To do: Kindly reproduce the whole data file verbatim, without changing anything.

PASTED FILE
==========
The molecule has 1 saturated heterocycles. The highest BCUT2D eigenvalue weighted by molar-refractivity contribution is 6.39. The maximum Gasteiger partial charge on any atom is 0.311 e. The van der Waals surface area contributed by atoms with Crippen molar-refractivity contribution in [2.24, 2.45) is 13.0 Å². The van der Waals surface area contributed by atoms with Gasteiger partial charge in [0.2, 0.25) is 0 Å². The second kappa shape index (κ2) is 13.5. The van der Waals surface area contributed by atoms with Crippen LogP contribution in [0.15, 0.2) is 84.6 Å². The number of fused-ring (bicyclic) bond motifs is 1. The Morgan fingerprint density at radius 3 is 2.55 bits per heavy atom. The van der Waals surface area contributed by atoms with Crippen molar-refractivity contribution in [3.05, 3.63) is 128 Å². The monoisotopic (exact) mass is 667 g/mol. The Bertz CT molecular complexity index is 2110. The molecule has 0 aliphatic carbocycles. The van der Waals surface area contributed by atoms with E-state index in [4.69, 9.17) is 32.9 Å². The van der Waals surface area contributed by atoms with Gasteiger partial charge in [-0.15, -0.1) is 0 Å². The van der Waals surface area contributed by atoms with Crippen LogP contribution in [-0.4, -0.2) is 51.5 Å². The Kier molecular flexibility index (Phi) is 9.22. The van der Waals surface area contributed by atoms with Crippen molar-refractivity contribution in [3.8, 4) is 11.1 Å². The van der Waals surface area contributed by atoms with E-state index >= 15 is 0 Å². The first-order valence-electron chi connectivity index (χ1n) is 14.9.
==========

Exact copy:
The molecule has 1 saturated heterocycles. The highest BCUT2D eigenvalue weighted by molar-refractivity contribution is 6.39. The maximum Gasteiger partial charge on any atom is 0.311 e. The van der Waals surface area contributed by atoms with Crippen molar-refractivity contribution in [2.24, 2.45) is 13.0 Å². The van der Waals surface area contributed by atoms with Gasteiger partial charge in [0.2, 0.25) is 0 Å². The second kappa shape index (κ2) is 13.5. The van der Waals surface area contributed by atoms with Crippen LogP contribution in [0.15, 0.2) is 84.6 Å². The number of fused-ring (bicyclic) bond motifs is 1. The Morgan fingerprint density at radius 3 is 2.55 bits per heavy atom. The van der Waals surface area contributed by atoms with Crippen molar-refractivity contribution in [3.05, 3.63) is 128 Å². The monoisotopic (exact) mass is 667 g/mol. The Bertz CT molecular complexity index is 2110. The molecule has 0 aliphatic carbocycles. The van der Waals surface area contributed by atoms with E-state index in [4.69, 9.17) is 32.9 Å². The van der Waals surface area contributed by atoms with Gasteiger partial charge in [-0.15, -0.1) is 0 Å². The van der Waals surface area contributed by atoms with Crippen LogP contribution in [-0.4, -0.2) is 51.5 Å². The Kier molecular flexibility index (Phi) is 9.22. The van der Waals surface area contributed by atoms with Crippen molar-refractivity contribution in [3.8, 4) is 11.1 Å². The van der Waals surface area contributed by atoms with E-state index >= 15 is 0 Å². The first-order valence-electron chi connectivity index (χ1n) is 14.9.